The panel also analyzed deficiencies in the Inter-American Court election process and made recommendations to both the Organization of American States and to States parties. The panel considered that the OAS has not established minimum requirements for selecting candidates to the IACtHR and recommended that the OAS establish a diverse committee to ensure that nominees are qualified for the role and to publish a report on the nominees. More diverse candidates in the areas of gender identity and sexual orientation, and advance notice of the candidates nominated, were also recommendations the panel put forth. See id. at 32, 46-48.
To States, the panel recommended that they ensure the national selection body is composed of individuals who are independent, impartial, and knowledgeable about the IACtHR; delineate the criteria for candidacy and the nomination process; include civil society in the process; and put forward at least two candidates, with one being a woman, among other recommendations. See id. at 43-46.
The most recent Independent Panel for the Election of Inter-American Human Rights Judges is the third such panel, and serves as part of an effort to increase transparency and visibility in the election process of Inter-American Court judges and commissioners on the Inter-American Commission on Human Rights. See Washington College of Law, Using Transparency to Strengthen the Inter-American Human Rights System. The Center for Human Rights and Humanitarian Law at American University’s Washington College of Law served as the Secretariat of the panel this year, and the Open Society Justice Initiative, the Due Process of Law Foundation, and the Center for Justice and International Law have collectively convened the panel of experts since 2015. See id. The current panel is composed of four members: Carlos Ayala, the vice president of the International Commission of Jurists; Ximena Medellín, an associate professor at Centro de Investigación y Docencia Económicas, A.C.; Juan E. Méndez, Professor of Human Rights Law in Residence, American University Washington College of Law; and Naomi Roht-Arriaza, Distinguished Professor of Law, UC Hastings College of the Law. See id.
Statutory Regulations on IACtHR Elections
The IACtHR consists of seven elected judges who are nationals of Member States of the OAS. See Statute of the Inter-American Court of Human Rights (adopted October 1979, entered into force 1 January 1980), OEA/Ser.L/V/1.4, art. 4(1). None of the judges may be nationals of the same State. See id. at art. 4(2). Candidates are nominated and elected by the States parties to the American Convention on Human Rights at the OAS General Assembly. See id. at art. 7(1)-(2). Judges’ terms last six years, and a judge may only be re-elected once. See id. at art. 5(1). If a judge is elected to fill a vacancy of a judge whose term has not yet expired, the elected judge will complete that term. See id. The term of office is from January 1 of the year following the election through December 31 of the year in which the term expires, so the recently elected judges will serve from January 1, 2019 through December 31, 2024. See id. at art. 5(2).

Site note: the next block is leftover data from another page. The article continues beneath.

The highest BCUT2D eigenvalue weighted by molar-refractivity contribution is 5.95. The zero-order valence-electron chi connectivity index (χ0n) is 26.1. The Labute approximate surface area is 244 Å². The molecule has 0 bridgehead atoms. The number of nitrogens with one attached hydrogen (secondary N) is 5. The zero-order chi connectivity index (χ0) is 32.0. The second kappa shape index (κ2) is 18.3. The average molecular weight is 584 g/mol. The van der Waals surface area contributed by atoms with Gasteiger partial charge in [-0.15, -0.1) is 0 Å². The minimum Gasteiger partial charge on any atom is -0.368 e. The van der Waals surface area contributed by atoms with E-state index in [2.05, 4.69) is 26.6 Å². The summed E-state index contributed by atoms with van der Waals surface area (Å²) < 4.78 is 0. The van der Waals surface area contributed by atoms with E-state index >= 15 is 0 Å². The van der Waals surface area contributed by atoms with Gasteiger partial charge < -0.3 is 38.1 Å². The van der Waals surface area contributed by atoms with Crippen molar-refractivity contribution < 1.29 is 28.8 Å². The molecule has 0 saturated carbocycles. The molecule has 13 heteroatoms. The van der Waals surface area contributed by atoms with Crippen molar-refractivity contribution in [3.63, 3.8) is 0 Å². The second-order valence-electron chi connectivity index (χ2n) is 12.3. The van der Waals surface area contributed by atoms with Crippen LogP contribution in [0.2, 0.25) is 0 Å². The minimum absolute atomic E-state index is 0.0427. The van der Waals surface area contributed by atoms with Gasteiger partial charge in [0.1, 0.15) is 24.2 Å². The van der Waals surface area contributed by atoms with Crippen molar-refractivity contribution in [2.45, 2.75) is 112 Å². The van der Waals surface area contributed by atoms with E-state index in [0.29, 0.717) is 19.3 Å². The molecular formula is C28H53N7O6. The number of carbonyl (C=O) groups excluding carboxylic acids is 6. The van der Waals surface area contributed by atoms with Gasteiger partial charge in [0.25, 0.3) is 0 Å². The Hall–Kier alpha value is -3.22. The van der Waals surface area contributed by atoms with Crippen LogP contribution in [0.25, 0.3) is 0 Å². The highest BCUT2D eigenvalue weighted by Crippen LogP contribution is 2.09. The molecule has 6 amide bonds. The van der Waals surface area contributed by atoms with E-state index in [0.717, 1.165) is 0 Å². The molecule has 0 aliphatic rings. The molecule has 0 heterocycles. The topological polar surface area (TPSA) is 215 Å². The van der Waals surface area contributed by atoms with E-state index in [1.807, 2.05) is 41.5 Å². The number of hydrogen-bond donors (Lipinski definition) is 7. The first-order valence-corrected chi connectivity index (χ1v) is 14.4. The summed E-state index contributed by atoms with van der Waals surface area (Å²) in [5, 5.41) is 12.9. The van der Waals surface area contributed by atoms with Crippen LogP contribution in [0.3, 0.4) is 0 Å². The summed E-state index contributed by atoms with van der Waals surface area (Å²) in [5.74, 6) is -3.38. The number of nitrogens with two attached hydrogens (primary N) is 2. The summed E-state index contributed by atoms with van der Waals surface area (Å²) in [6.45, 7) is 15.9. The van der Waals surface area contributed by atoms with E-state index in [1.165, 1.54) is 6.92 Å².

The election procedure begins six months prior to the expiration of the end of the sitting judges’ terms. At that time, the Secretary General of the OAS sends a written request to each State party to the American Convention to nominate candidates within the next 90 days. See id. at art. 8(1). After, the Secretary General will write a list of the nominated candidates and forward it to the States parties at least 30 days before the next session of the OAS General Assembly. See id. at art. 8(2). The OAS General Assembly votes by secret ballot. See id. at art. 9(1). Judges must be elected by an absolute majority of the States parties to the American Convention, and the candidates who receive the largest numbers of votes and an absolute majority are elected. See id. at art. 9. If several ballots are necessary, the candidates who receive the smallest number of votes are eliminated in the manner determined by the States parties. See id. at art. 9(2).
For more information on the Inter-American system, the Inter-American Commission on Human Rights, or the Inter-American Court, visit IJRC’s Online Resource Hub. For more stories on elections of commissioners and judges in the Inter-American human rights system and the Executive Secretary of the Inter-American Commission on Human Rights, see the IJRC newsroom.